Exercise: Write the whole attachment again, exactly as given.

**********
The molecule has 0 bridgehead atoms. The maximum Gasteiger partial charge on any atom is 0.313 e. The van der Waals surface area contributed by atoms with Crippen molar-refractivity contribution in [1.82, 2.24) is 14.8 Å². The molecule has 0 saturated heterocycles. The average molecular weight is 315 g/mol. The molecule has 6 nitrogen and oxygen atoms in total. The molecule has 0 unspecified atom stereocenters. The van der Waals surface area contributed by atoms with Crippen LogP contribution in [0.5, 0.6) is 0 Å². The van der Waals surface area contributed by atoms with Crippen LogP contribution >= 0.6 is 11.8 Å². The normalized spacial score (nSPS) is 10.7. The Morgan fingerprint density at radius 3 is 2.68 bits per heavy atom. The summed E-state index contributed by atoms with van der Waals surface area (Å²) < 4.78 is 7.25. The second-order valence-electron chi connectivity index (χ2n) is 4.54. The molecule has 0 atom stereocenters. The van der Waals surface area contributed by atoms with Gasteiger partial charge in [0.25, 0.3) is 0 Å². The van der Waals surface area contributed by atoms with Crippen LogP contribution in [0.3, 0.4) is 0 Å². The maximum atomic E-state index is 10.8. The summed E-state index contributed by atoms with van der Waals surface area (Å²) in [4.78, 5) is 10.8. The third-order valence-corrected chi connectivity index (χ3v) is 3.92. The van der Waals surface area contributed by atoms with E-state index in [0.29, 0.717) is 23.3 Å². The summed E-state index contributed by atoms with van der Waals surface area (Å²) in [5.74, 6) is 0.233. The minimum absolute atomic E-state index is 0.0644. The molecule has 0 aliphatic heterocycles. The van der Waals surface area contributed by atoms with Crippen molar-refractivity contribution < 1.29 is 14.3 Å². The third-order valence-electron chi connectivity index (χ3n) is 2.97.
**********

The molecule has 0 bridgehead atoms. The maximum Gasteiger partial charge on any atom is 0.313 e. The van der Waals surface area contributed by atoms with Crippen molar-refractivity contribution in [1.82, 2.24) is 14.8 Å². The molecule has 0 saturated heterocycles. The average molecular weight is 315 g/mol. The molecule has 6 nitrogen and oxygen atoms in total. The molecule has 0 unspecified atom stereocenters. The van der Waals surface area contributed by atoms with Crippen LogP contribution in [0.5, 0.6) is 0 Å². The van der Waals surface area contributed by atoms with Crippen LogP contribution >= 0.6 is 11.8 Å². The normalized spacial score (nSPS) is 10.7. The Morgan fingerprint density at radius 3 is 2.68 bits per heavy atom. The summed E-state index contributed by atoms with van der Waals surface area (Å²) < 4.78 is 7.25. The second-order valence-electron chi connectivity index (χ2n) is 4.54. The molecule has 0 atom stereocenters. The van der Waals surface area contributed by atoms with Gasteiger partial charge in [0.25, 0.3) is 0 Å². The van der Waals surface area contributed by atoms with Crippen LogP contribution in [0.3, 0.4) is 0 Å². The maximum atomic E-state index is 10.8. The summed E-state index contributed by atoms with van der Waals surface area (Å²) in [4.78, 5) is 10.8. The third-order valence-corrected chi connectivity index (χ3v) is 3.92. The van der Waals surface area contributed by atoms with E-state index in [0.29, 0.717) is 23.3 Å². The summed E-state index contributed by atoms with van der Waals surface area (Å²) in [5.74, 6) is 0.233. The minimum absolute atomic E-state index is 0.0644. The molecule has 0 aliphatic heterocycles. The van der Waals surface area contributed by atoms with Crippen molar-refractivity contribution < 1.29 is 14.3 Å². The third-order valence-electron chi connectivity index (χ3n) is 2.97.